“The Columbia River Crossing held 75 meetings on the island, but it was all Disneyland pictures of the paradise they are going to create,” Reddekopp says. “They never informed us the Safeway was going to be destroyed.”

The Hayden Island Livability Project joined a growing chorus of dissent that is stalling, if not threatening the life of, the Columbia River Crossing. In September, Mayor Sam Adams abruptly turned rank, yanking his original support for a 12-lane bridge in favor of a smaller design; Metro Council President David Bragdon began calling for a more comprehensive reconsideration of the size and scope of the entire project. In January, Adams and Bragdon joined with Vancouver Mayor Tim Leavitt and Clark County Commission Chair Steve Stuart in a letter of protest to Washington Governor Christine Gregoire and Oregon Governor Ted Kulongoski. The “cost, physical and environmental elements of the project as currently proposed impose unacceptable impacts on our communities,” they wrote. Requesting a “stronger voice for our local governments,” they argued for better management, a more realistic financing plan, and money to hire their own consultants to appraise key features of the project. Plus, in a big nod to the angry voices from the trailer park, they asked the governors to “commit to meeting the needs of the Hayden Island Community.”

Gregoire and Kulongoski shot back, extolling the project’s benefits: alleviating congestion, improving safety, and easing the movement of West Coast freight. Instead of bowing to local wisdom, they vowed to appoint their own independent committee of “national experts” to review the project. They also drew a not-so-subtle line in the sand: “The citizens of this region have watched our two states discuss and plan for a new bridge for over 20 years … they expect us to proceed.”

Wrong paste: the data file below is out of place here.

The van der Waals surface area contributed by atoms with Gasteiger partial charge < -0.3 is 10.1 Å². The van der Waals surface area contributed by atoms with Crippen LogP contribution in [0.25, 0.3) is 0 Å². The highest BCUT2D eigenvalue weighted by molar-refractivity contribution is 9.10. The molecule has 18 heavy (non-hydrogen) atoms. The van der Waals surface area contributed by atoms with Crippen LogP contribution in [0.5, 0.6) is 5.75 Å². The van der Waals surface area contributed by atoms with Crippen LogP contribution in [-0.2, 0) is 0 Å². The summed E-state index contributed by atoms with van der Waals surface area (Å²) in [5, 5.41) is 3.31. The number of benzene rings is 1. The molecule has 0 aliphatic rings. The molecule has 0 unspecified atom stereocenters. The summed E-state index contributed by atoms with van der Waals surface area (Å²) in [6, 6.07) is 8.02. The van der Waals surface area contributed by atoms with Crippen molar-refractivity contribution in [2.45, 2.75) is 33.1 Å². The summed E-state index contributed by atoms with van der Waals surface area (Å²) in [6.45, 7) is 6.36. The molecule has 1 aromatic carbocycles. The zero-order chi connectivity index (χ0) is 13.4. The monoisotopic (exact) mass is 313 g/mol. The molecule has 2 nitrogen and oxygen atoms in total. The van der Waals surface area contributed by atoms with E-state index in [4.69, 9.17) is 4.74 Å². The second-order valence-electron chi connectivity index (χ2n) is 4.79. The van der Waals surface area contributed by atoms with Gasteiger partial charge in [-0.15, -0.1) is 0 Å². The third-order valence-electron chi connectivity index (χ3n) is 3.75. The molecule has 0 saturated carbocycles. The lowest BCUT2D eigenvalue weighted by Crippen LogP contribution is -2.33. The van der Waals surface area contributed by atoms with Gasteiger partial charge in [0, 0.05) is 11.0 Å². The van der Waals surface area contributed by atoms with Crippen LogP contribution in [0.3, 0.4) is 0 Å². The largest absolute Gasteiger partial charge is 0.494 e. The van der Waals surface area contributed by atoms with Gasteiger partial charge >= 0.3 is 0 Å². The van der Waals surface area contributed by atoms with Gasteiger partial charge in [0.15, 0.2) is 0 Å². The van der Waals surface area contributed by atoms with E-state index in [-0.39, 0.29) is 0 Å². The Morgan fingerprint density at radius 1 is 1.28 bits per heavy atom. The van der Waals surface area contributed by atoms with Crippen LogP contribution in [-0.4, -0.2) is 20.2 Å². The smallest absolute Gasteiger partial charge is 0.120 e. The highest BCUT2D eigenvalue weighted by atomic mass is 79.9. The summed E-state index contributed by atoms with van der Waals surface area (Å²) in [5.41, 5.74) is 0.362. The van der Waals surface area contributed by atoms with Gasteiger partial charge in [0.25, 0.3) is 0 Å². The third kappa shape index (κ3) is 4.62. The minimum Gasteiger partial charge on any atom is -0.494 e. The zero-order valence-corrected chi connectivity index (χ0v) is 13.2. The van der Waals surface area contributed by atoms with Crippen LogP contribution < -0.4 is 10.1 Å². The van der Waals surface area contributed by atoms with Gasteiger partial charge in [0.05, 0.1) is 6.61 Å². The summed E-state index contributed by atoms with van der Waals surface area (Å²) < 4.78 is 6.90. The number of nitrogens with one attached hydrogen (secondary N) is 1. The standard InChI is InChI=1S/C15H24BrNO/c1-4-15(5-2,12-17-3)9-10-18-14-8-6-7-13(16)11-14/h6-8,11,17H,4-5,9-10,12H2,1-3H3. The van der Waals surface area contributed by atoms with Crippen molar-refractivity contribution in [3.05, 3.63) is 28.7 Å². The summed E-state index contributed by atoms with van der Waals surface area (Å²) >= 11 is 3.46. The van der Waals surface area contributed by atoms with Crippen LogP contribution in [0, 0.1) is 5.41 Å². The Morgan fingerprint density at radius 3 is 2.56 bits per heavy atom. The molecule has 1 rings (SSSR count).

Bragdon and other bridge watchdogs were furious. “The governors appointed this stooge committee with a limited scope of work,” Bragdon said after discovering that the committee would be weighted with engineers, transportation officials, and a contractor. “They’ll fly them in, and they’ll issue their report: ‘Oh, this is great, go ahead.’”

Only weeks after the governors’ letter, the Architecture Foundation of Oregon happened to bring its own panel of nationally credentialed urban thinkers to review the project. The group—which included Pulitzer Prize–winning architecture critic Robert Campbell; one of the Columbia River’s leading historians, Richard White; and the former director of the National Endowment for the Arts (NEA) design program, Maurice Cox—skewered the project as a threat to the region’s livability and for its failure to uphold Portland’s reputation as a transportation innovator.

“Portland is where people go to see the most progressive thoughts on contemporary planning and transportation in the country,” Cox said, summarizing the group’s conclusions. “I’ve brought delegations of elected leaders from other cities to ride your systems. But I look at [the plans for the Columbia River Crossing] and ask, ‘How did this happen?’”